Grup udic anais

The General University Hospital of Catalonia analyzes in two proteins and in a gum bacterium the origin and cure of Alzheimer’s disease through several studies.

Like every afternoon of that August of Olympic hangover, José took the hat and went for a walk. But at twenty minutes I didn’t know where I was. That day he was lucky, Ramón, the farmer, saw him disoriented and took him to the tractor to accompany him home. José, who did not recognize him, was showing him the way: “You, continue on Gràcia’s walk straight ahead.” And Ramón told him: «What the cows do not see, this is not Barcelona». José’s family still laughs when he remembers the anecdote.

There is no better way than to remember those who are no longer doing it with humor, although living a disease like Alzheimer’s leaves cracks even in hearts forged with steel. It is told by the protagonists of the new ACE Foundation campaign, caregivers, which is presented today on the occasion of World Alzheimer’s Day555.

«At first they were only small forgetfulness, until one day you were unable to return home alone. They said you had Alzheimer’s. Little by little you forgot the recipe of the best cannelloni in history, your daughters, the love of your life and you, says the campaign “Give Memory”, which claims that behind each sick, there are many people who fight against oblivion. Like Dr. Ernest Balaguer, who leads the Clinical Research Unit (UDIC) of the General University Hospital of Catalonia, specialized in the evaluation of biomarkers and early diagnosis of Alzheimer’s and other dementias.

Although progress has been made in early diagnosis and there are targets to shoot at, the cause of the disease is still unknown and there has been little progress in the development of new treatments. For now, available drugs achieve symptomatic improvements in the evolution of the disease, which already affects 40 million people worldwide, 800,000 in Spain. With the life expectancy on the rise, if a treatment is not found, the number affected will grow exponentially in the next few years and could reach 100 million patients in 2050.

New therapeutic hypotheses

The good news and it is better to see the glass half full, is that it is shooting at many targets. On the one hand, thanks to an early diagnosis, “you can apply treatments at earlier stages and get better results” applauds Dr. Balaguer. On the other, “we are working on new therapeutic hypotheses.”

The General University Hospital of Catalonia, the first patient’s recruitment center in several clinical trials in Spain, participates in three types of trials. The first type aims to improve memory loss with neuro modulating drugs (there is a trial with Boehringer in phase II and another with Heptares, in phase I).
The second type could cure the disease if the hypothesis with which it works is positive, inhibit the formation of a protein, amyloid, which could be involved in the development of the disease. Dr. Balaguer’s team has three therapies in this direction. One to inhibit the formation of amyloid (with Lilly and Eisai). Another, with antibodies, that seeks to destroy this protein (with Roche and Eisai). And the third one, which is carried out together with the ACE Foundation, is the AMBAR project of Grifols, which reduces cerebral amyloid and improves cognitive performance, through a procedure called plasmapheresis and plasma albumin exchange and / or inmunoglubins . This therapy has shown positive results in patients with moderate phase disease. It is already in phase III, “with which you want to verify or rule out the hypothesis that this protein develops the disease,” says the research director of the hospital.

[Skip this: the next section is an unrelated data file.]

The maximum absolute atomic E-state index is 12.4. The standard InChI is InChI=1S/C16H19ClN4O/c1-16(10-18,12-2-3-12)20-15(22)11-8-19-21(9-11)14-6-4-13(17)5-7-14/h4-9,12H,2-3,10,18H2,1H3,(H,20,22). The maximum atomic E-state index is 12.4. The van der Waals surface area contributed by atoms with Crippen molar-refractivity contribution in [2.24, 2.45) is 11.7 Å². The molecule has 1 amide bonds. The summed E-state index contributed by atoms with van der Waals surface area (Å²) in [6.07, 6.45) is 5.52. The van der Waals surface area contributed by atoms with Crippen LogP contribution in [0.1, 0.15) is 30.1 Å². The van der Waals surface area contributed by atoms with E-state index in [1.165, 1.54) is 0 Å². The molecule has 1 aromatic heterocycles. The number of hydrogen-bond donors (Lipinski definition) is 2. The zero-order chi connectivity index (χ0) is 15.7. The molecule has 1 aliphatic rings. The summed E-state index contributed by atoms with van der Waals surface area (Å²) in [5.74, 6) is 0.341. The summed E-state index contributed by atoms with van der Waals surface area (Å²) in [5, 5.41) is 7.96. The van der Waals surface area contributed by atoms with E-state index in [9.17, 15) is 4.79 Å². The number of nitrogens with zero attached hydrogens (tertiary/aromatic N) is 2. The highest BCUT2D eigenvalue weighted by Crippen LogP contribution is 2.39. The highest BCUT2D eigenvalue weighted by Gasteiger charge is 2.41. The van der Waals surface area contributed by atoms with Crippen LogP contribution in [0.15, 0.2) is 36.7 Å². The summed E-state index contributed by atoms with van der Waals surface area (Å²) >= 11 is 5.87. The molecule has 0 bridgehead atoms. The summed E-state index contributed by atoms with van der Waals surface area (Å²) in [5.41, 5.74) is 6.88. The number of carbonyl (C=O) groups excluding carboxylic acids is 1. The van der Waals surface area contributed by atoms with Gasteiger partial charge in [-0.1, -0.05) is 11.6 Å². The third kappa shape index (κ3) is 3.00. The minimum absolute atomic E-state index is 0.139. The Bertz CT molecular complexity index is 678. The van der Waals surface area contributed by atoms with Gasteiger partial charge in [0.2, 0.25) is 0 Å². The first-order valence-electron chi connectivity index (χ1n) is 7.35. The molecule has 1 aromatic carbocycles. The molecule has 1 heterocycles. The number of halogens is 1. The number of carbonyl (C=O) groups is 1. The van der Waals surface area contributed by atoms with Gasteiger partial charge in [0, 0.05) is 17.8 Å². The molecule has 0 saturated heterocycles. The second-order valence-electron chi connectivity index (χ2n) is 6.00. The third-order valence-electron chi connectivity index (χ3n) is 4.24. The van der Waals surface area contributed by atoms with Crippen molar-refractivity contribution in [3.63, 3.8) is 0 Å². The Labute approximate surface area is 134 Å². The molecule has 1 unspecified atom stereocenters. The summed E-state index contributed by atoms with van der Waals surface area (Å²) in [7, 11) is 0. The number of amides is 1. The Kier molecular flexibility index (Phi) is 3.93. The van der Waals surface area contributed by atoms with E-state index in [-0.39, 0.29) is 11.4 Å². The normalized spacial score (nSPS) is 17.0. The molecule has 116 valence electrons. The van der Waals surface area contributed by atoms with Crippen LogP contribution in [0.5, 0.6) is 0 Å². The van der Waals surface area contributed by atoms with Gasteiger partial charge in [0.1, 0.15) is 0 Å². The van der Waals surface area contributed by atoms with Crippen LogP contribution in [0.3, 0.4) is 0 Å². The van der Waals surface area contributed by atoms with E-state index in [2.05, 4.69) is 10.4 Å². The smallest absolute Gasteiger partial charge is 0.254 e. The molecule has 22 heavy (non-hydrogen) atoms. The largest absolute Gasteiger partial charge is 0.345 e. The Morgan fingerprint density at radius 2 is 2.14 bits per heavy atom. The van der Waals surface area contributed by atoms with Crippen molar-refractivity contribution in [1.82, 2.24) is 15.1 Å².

A gum bacteria

GAIN is another phase III trial that works on the theory that P. gingivalis bacteria, associated with gum disease, could infect the brain and cause Alzheimer’s. Analyze if the disease can be stopped by reducing the damage that the bacteria may have caused in the brain. There is another trial that triggers another protein, TAU, which alters one of the DNA sequences, causes genomic instability in neurons and, ultimately, their degeneration and death. TAU spreads throughout the brain in an Alzheimer’s patient. The objective of the assay is to block the protein.

99% of cases are sporadic. “The disease appears due to an interaction between a genetic predisposition and environmental factors such as our lifestyle,” says Dr. Juan Fortea, Coordinator of the Behavior and Dementia Study Group of the Spanish Society of Neurology. Healthy habits could prevent 35% of Alzheimer’s cases.
50% of cases can be attributed to 9 modifiable factors: diabetes, hypertension, obesity, smoking, sedentary lifestyle, depression, social isolation and cognitive inactivity.
80% of the mild cases are undiagnosed and also 30-40% of total cases

Published in the REASON.


No dude en llamarnos 1-+34 935 656 000